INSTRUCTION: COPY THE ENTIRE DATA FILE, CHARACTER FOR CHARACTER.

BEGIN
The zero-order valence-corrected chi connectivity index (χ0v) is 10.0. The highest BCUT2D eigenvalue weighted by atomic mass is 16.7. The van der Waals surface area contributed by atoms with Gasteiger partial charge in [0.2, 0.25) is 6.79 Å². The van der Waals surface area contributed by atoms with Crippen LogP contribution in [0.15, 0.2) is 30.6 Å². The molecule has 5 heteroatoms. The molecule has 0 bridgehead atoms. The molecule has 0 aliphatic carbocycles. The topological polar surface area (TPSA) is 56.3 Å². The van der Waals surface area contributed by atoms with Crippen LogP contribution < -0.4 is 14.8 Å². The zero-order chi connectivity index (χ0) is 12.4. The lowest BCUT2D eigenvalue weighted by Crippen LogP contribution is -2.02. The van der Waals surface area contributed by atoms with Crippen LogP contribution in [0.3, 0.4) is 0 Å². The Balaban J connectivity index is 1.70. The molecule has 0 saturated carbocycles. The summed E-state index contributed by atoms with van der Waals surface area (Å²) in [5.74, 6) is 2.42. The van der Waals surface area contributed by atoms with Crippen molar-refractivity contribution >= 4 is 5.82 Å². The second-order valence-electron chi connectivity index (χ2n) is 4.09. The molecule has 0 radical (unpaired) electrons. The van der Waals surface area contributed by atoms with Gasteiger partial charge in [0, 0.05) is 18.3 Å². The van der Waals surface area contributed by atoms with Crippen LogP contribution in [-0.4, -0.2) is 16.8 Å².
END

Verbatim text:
The zero-order valence-corrected chi connectivity index (χ0v) is 10.0. The highest BCUT2D eigenvalue weighted by atomic mass is 16.7. The van der Waals surface area contributed by atoms with Gasteiger partial charge in [0.2, 0.25) is 6.79 Å². The van der Waals surface area contributed by atoms with Crippen LogP contribution in [0.15, 0.2) is 30.6 Å². The molecule has 5 heteroatoms. The molecule has 0 bridgehead atoms. The molecule has 0 aliphatic carbocycles. The topological polar surface area (TPSA) is 56.3 Å². The van der Waals surface area contributed by atoms with Crippen LogP contribution < -0.4 is 14.8 Å². The zero-order chi connectivity index (χ0) is 12.4. The lowest BCUT2D eigenvalue weighted by Crippen LogP contribution is -2.02. The van der Waals surface area contributed by atoms with Crippen LogP contribution in [0.3, 0.4) is 0 Å². The Balaban J connectivity index is 1.70. The molecule has 0 saturated carbocycles. The summed E-state index contributed by atoms with van der Waals surface area (Å²) in [5.74, 6) is 2.42. The van der Waals surface area contributed by atoms with Crippen molar-refractivity contribution >= 4 is 5.82 Å². The second-order valence-electron chi connectivity index (χ2n) is 4.09. The molecule has 0 radical (unpaired) electrons. The van der Waals surface area contributed by atoms with Gasteiger partial charge in [0, 0.05) is 18.3 Å². The van der Waals surface area contributed by atoms with Crippen LogP contribution in [-0.4, -0.2) is 16.8 Å².